The bottom line: One of the first applications built to find and remove malware and spyware, Ad-Aware's reputation has been well-justified. The latest version adroitly addresses some user concerns, yet performance-based annoyances remain.
Ad-Aware 9.5 continues the development progress that publisher Lavasoft began in version 8. No longer content with offering only malware protection, Ad-Aware now includes antivirus protections licensed from Sunbelt, the makers of Vipre, as well as interesting in-house improvements.
Lavasoft first started changing Ad-Aware's protection engine more than a year ago in version 8.1, when it introduced Genotype. This heuristics-based technology identified identical snippets of code across multiple threat mutations. In version 9, Genotype received support from what Lavasoft calls "Dedicated Detection." This tech looks inside files, analyzes the code, and creates a loose pattern for finding families of related malware. The company touts that a single dedicated detection signature can detect hundreds of thousands of threats. More importantly, Lavasoft expects that dedicated detection will lower false positive rates by creating more points of comparison.
Ad-Aware 9 debuts new tech
The second new engine, MagmaShield, is proactive. It emulates processor instructions, comparing approved processor-level operations against those that are undefined in the application layer. This means that it aggressively looks at how a file interacts with the CPU and uses that to call out threats faster.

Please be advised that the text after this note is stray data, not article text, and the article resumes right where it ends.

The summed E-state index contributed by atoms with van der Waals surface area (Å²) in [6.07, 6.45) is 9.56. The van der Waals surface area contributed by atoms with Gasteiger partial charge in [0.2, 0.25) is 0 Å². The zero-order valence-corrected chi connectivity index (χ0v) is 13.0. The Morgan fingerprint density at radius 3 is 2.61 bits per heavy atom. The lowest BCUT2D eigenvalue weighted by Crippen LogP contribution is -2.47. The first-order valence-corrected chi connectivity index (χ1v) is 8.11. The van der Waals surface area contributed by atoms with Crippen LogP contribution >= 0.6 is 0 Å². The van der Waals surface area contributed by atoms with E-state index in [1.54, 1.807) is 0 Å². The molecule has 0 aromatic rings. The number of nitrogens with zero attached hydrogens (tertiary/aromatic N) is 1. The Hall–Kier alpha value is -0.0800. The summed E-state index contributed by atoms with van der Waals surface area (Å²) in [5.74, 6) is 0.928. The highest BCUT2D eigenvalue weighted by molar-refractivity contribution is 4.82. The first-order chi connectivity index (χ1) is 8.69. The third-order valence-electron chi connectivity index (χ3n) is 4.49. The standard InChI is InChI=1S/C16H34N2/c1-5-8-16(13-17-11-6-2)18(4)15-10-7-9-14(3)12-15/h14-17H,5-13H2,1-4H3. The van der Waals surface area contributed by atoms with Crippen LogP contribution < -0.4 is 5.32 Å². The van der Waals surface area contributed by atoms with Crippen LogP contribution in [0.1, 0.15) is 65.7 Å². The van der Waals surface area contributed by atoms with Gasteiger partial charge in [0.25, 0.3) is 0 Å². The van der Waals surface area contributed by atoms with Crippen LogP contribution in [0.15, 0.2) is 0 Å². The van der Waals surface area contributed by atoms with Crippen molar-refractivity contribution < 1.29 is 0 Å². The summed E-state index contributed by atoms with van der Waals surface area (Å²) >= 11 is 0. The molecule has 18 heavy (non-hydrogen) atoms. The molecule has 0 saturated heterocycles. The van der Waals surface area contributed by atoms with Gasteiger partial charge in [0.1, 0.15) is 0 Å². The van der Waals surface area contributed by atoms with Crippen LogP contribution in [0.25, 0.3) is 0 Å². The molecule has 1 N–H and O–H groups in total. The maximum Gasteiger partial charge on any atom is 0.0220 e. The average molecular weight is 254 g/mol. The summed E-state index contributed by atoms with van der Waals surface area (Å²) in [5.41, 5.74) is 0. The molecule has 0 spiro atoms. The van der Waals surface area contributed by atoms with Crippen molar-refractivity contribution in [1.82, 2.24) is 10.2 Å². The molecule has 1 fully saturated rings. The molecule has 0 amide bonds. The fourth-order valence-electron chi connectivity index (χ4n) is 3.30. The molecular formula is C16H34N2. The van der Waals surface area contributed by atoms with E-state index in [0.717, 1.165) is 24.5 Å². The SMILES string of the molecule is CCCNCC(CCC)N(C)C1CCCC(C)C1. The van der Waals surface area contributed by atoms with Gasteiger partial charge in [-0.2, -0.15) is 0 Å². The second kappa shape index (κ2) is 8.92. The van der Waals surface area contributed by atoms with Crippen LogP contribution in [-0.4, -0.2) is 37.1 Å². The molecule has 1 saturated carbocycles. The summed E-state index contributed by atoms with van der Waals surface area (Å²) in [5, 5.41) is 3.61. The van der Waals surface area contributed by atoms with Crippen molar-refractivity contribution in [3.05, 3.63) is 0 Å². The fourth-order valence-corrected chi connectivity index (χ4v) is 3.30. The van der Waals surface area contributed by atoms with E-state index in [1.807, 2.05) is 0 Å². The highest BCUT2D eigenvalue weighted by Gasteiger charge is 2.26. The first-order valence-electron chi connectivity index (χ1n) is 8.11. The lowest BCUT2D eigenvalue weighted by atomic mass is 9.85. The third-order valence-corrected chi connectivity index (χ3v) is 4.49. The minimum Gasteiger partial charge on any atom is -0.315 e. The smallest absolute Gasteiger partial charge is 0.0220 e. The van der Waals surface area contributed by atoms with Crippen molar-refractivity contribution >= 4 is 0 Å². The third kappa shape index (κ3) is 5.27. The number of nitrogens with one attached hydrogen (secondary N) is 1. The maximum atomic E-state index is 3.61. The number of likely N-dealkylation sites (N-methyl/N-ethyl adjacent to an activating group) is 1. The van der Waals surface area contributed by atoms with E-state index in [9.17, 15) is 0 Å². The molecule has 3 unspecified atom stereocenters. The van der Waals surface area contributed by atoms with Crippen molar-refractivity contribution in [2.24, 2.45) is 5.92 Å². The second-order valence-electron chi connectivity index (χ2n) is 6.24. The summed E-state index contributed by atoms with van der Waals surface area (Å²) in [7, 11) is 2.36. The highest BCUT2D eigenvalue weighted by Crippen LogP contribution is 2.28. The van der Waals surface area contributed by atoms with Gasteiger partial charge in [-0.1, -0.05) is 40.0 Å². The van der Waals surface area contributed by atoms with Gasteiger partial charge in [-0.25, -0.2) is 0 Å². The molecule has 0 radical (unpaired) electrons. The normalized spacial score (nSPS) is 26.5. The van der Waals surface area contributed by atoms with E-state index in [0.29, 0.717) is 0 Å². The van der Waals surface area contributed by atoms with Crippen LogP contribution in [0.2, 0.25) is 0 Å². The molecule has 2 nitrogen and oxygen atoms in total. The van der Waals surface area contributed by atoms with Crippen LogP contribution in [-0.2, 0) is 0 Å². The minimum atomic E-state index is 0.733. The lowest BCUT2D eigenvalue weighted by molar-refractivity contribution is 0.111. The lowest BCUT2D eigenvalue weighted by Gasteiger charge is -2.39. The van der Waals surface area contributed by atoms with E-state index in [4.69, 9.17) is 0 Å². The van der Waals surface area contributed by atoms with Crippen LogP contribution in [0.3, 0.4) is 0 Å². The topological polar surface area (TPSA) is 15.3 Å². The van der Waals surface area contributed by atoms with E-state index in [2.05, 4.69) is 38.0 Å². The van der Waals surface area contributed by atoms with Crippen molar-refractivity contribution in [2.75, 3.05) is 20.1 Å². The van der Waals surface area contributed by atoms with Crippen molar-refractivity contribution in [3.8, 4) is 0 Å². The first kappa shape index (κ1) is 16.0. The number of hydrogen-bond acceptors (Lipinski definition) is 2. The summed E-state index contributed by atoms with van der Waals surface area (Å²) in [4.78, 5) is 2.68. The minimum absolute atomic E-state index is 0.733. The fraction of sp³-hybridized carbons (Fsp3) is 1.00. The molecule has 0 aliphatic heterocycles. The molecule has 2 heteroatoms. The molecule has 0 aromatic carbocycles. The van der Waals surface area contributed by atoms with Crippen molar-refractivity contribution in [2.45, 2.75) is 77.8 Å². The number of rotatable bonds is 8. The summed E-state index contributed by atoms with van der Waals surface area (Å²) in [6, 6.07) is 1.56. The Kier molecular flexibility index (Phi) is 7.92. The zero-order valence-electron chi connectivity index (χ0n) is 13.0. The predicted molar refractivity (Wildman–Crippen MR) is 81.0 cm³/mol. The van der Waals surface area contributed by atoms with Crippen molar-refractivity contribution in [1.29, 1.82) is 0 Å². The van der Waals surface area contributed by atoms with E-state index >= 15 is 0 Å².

Editors' note: Portions of this review are based on CNET's review of Lavasoft Ad-Aware Free 9.
Ad-Aware 9.5 Free has a fairly straightforward installation process, simple in procedure. The installer file has been shrunk from around 130 MB in version 9.0 to a 12 MB "stub" installer in the current version. This stub then downloads about 80 MB of data to run the installation, which is still a significant decrease. Ad-Aware has no toolbars and won't attempt to commandeer your default browser's search engine, an irritation that some free competitors still believe in. Installing does require a reboot, which is expected for security software. The install itself was a bit slow, taking more than five minutes including the reboot, yet it's noticeably faster than it used to be.
Ad-Aware's interface hasn't changed much since version 8, which means that it's still in dire need of a refresh. The main window offers three icons that you can click on to update your virus definition files and engines, scan your system, or check your status on Ad-Watch Live, Ad-Aware's real-time protection engine. Below the main icons there's a button for updating your scan schedule and accessing support, while a toggle button to jump between simple mode and advanced mode sits in the bottom left corner of the interface. The interface's simple mode merely makes some otherwise visible options disappear, hidden behind an extra click. All but the newest of users ought to feel comfortable using Ad-Aware's "advanced" mode.
As you can tell, it's sort of a mess, and we're not done yet. At the top right of the interface are a series of buttons that replicate the three features in the main window, as well as a fourth for accessing "extras". A Settings button sits below those four.
Tapping the Scan button will run a full scan, and there's no way to change this behavior to Smart scan or Profile scan, the Ad-Aware term for a custom scan. Within the Scan window there are tabs near the top for jumping into the scheduler, the quarantine, and the ignore list.
The Ad-Watch Live window will show you which kinds of real-time protection you have running. Process protcetion defaults to on, while File, Network, and Registry protection are available only in the Ad-Aware paid upgrade. Some competitors, such as Avast, offer all of these in their free version.